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Going to the races

Owners' Badge allocation

As a racehorse owner, you are entitled to an allocation of owners’ badges on days when your horse is racing.

You will be issued with a PASS card, with which you can gain access to the racecourse when you have a runner and will allow you to pick up your allocation of badges for the day.

These vary from course to course but are likely to include:

  • Four free badges for horses in sole ownership.
  • Between six and ten free badges for horses in joint ownership/racing partnerships.

It is important to note that courses will often agree to provide additional badges, and/or a reduced rate for extra badges if a horse is owned by a large partnership. This should always be arranged in advance of the raceday.

Owners' badge allocations vary from course to course. Check the RCA Owners Guide to Racecourses for further information of each course's badge allocations and owner facilities, such as:

  • Free car parking.
  • Free racecards.
  • Use of special owners’ facilities, e.g. a section of the grandstand, bars or tearooms.
  • Access to the saddling area, pre-parade ring and parade ring and to the racecourse stables in company with your trainer.
  • Some courses provide complimentary lunches (usually booked in advance), and/or other refreshments for owners.
  • Most courses provide celebratory hospitality for the connections of the winning horses, usually a room where you can watch a replay of the race and toast your victory with a glass of something bubbly!

Members of the ROA are sent a Horseracing Privilege Photocard, which is a PASS card with added functionality and benefits, such as free racecourse admission under the Racecourse Badge Scheme for Owners on many days when you don’t have a runner. The scheme is open to registered owners with at least a 50% share of a horse in full training or the equivalent in partnerships. A nominated partner in a racing partnership would qualify for this benefit.

Members should note that the Badge Scheme does not apply on days when they have a runner, e.g. to obtain an extra badge.

Registered owners who are not ROA members are sent a PASS card when the first entry is made under their ownership.

The majority of tracks try to be flexible with owners’ requests when made in advance, and owners are encouraged to contact the racecourse as early as possible if they have any queries or special requests or wish to book a table in the restaurant.

Parade ring safety

Racecourse parade rings are getting busier every season and the number of near-misses and actual incidents is increasing correspondingly. In response to the concerns of racing’s various authorities, including the Race Course Association (RCA), the ROA has decided to take the lead in advising members how to enjoy their parade ring experience at the same time as making it a safer place for all their connections. The following eight point Code of Good Practice in the Parade Ring is intended as a guideline for members.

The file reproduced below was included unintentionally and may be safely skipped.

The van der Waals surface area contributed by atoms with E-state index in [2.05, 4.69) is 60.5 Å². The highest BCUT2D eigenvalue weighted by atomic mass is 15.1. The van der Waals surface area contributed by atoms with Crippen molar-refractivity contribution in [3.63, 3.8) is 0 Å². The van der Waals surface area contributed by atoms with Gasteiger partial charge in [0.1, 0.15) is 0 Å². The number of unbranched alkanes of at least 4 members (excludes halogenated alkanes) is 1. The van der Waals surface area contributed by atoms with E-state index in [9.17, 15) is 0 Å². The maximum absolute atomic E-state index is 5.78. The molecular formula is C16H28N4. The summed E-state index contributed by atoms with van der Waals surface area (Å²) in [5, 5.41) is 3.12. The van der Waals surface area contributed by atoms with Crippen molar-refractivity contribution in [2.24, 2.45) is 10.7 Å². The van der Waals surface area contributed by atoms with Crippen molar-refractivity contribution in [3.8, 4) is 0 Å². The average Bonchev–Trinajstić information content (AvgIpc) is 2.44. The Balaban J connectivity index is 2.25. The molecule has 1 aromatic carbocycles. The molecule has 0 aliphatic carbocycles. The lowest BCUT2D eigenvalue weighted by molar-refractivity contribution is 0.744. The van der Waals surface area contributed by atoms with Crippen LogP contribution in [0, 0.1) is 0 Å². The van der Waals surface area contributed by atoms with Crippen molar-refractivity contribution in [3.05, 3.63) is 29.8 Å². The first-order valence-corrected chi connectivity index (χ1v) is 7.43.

1. Please abide by the RCA’s request that owners do not enter the parade ring other than for business reasons or to view a horse with which they are connected.
     
  2. Assist racecourse management by following the Jockey Club General Instruction that children under the age of 12 are not allowed in the parade ring.
     
  3. Don’t block up disabled access areas and do be aware of the special issues faced by wheelchair users within the parade ring.
     
  4. Risk assessments show that large numbers of connections of syndicated horses pose particular problems in the parade ring. Spread the load by offering syndicate members the chance to see their horse in the pre-parade ring, or after racing (hopefully in the winner’s enclosure) instead.
     
  5. Some new syndicate members are inexperienced around horses. Where possible delegate the syndicate leader to chaperone the party and point out the need to be aware on horse walkways, crossing points etc.
     
  6. If you are a new owner yourself make a point of meeting your trainer in plenty of time so that he can show you into the parade ring.
     
  7. The RCA has identified the major parade ring risks as coming from loose and unruly horses. This is more likely in 2-year-old races on the flat and National Hunt bumpers, so be particularly careful if your horse is in one of these races.
     
  8. Everybody wants to enjoy their parade ring experience to the full, but remember your thoroughbred racehorse is both valuable and highly-strung, so avoid loud behaviour and intrusive photography. When the moment comes for mounting up, stand well clear and leave it to the professionals.

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Racehorse Owners Association
1st floor, 75 High Holborn, London, WC1V 6LS

Telephone: 020 7152 0200
Email:          info@roa.co.uk

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